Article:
- This is correct, this subject messes up a lots of things. For instance even Jewish refugees, who fled Arab countries for Israel were somehow related here as Arab diaspora. I think Arab diaspora should clearly embark Arab ethnic communities outside Middle East, not Chaldeans, Assyrians, Lebanese Maronites, Berbers etc.Greyshark09 (talk) 19:16, 16 February 2011 (UTC)
Israel should be removed from the list, as well as Iran
Arabs might be a minority in both these countries, but they are not in diaspora, just like the Hispanics in California are not in diaspora even though they speak Spanish. TFighterPilot (talk) 14:07, 5 February 2011 (UTC)
From Wiki's very own article on the term "Diaspora": "Originally the word referred exclusively to the Jewish diaspora after the Babylonian exile, but recently the word has also come to refer to other historical mass-dispersions of people with common roots, often particularly movements of an involuntary nature, such as the forced removal of Turkish Armenians and the African Trans-Atlantic slave trade, or the century long exile of the Messenians under Spartan rule."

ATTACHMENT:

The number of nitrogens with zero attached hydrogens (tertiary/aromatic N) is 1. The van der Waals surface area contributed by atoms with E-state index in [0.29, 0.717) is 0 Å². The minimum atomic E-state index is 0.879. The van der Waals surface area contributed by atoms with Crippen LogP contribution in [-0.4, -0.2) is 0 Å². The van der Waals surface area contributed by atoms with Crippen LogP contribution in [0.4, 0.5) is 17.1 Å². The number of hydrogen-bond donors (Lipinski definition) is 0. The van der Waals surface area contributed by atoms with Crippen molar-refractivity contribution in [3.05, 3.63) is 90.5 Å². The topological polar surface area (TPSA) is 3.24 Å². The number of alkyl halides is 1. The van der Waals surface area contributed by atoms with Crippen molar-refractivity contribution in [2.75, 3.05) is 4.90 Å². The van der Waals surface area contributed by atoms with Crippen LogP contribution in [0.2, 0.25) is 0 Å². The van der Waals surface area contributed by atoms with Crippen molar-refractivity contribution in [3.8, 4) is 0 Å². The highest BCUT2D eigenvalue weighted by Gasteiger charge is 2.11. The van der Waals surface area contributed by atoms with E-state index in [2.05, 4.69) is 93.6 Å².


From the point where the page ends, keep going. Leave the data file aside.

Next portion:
1.5 Million Arabs Emigrating to the US to seek a better life simply doesn't not qualify as any sort of "Diaspora". If so, why not speak of the English, French or Spanish "Diaspora" in the Americas? 22.214.171.124 (talk) 15:33, 22 March 2011 (UTC)
- True. But in the case of Palestinians for example the term Diaspora does make sense imho. Any ideas for a better title?--Rafy talk 10:09, 14 April 2011 (UTC)
Problems with notable Arabs
That section needs either removal or major clean up for the following reasons:
- Many are obviously not ethnically Arabs like [[Zinedine Zidane[[ who is Amazigh.
- Having a Lebanese origin (for example) doesn't automatically qualify a person as an Arab. See Lebanese Identity, Egyptian identity, etc...--Rafy talk 10:02, 14 April 2011 (UTC)